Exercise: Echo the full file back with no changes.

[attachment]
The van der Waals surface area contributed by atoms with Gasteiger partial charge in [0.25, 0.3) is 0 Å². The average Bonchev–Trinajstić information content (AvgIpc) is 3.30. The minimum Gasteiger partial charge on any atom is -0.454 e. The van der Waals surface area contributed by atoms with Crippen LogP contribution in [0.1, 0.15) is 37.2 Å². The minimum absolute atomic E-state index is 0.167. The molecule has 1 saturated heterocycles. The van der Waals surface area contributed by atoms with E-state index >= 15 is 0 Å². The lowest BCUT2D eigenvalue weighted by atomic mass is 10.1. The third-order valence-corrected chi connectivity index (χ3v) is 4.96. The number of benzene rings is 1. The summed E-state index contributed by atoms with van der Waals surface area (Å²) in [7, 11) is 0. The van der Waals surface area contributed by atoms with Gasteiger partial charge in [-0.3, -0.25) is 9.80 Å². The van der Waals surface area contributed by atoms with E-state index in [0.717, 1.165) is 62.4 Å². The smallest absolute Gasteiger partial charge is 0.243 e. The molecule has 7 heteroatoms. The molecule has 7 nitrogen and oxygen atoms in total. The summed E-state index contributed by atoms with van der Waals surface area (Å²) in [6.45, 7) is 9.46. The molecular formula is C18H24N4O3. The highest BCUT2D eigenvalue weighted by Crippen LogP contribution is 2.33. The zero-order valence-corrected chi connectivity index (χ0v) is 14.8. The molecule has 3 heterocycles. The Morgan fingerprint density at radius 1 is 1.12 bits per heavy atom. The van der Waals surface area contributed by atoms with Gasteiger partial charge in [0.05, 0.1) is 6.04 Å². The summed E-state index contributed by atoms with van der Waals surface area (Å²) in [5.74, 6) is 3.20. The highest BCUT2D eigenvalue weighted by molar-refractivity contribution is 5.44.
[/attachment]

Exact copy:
The van der Waals surface area contributed by atoms with Gasteiger partial charge in [0.25, 0.3) is 0 Å². The average Bonchev–Trinajstić information content (AvgIpc) is 3.30. The minimum Gasteiger partial charge on any atom is -0.454 e. The van der Waals surface area contributed by atoms with Crippen LogP contribution in [0.1, 0.15) is 37.2 Å². The minimum absolute atomic E-state index is 0.167. The molecule has 1 saturated heterocycles. The van der Waals surface area contributed by atoms with E-state index >= 15 is 0 Å². The lowest BCUT2D eigenvalue weighted by atomic mass is 10.1. The third-order valence-corrected chi connectivity index (χ3v) is 4.96. The number of benzene rings is 1. The summed E-state index contributed by atoms with van der Waals surface area (Å²) in [7, 11) is 0. The van der Waals surface area contributed by atoms with Gasteiger partial charge in [-0.3, -0.25) is 9.80 Å². The van der Waals surface area contributed by atoms with E-state index in [0.717, 1.165) is 62.4 Å². The smallest absolute Gasteiger partial charge is 0.243 e. The molecule has 7 heteroatoms. The molecule has 7 nitrogen and oxygen atoms in total. The summed E-state index contributed by atoms with van der Waals surface area (Å²) in [6.45, 7) is 9.46. The molecular formula is C18H24N4O3. The highest BCUT2D eigenvalue weighted by Crippen LogP contribution is 2.33. The zero-order valence-corrected chi connectivity index (χ0v) is 14.8. The molecule has 3 heterocycles. The Morgan fingerprint density at radius 1 is 1.12 bits per heavy atom. The van der Waals surface area contributed by atoms with Gasteiger partial charge in [0.05, 0.1) is 6.04 Å². The summed E-state index contributed by atoms with van der Waals surface area (Å²) in [5.74, 6) is 3.20. The highest BCUT2D eigenvalue weighted by molar-refractivity contribution is 5.44.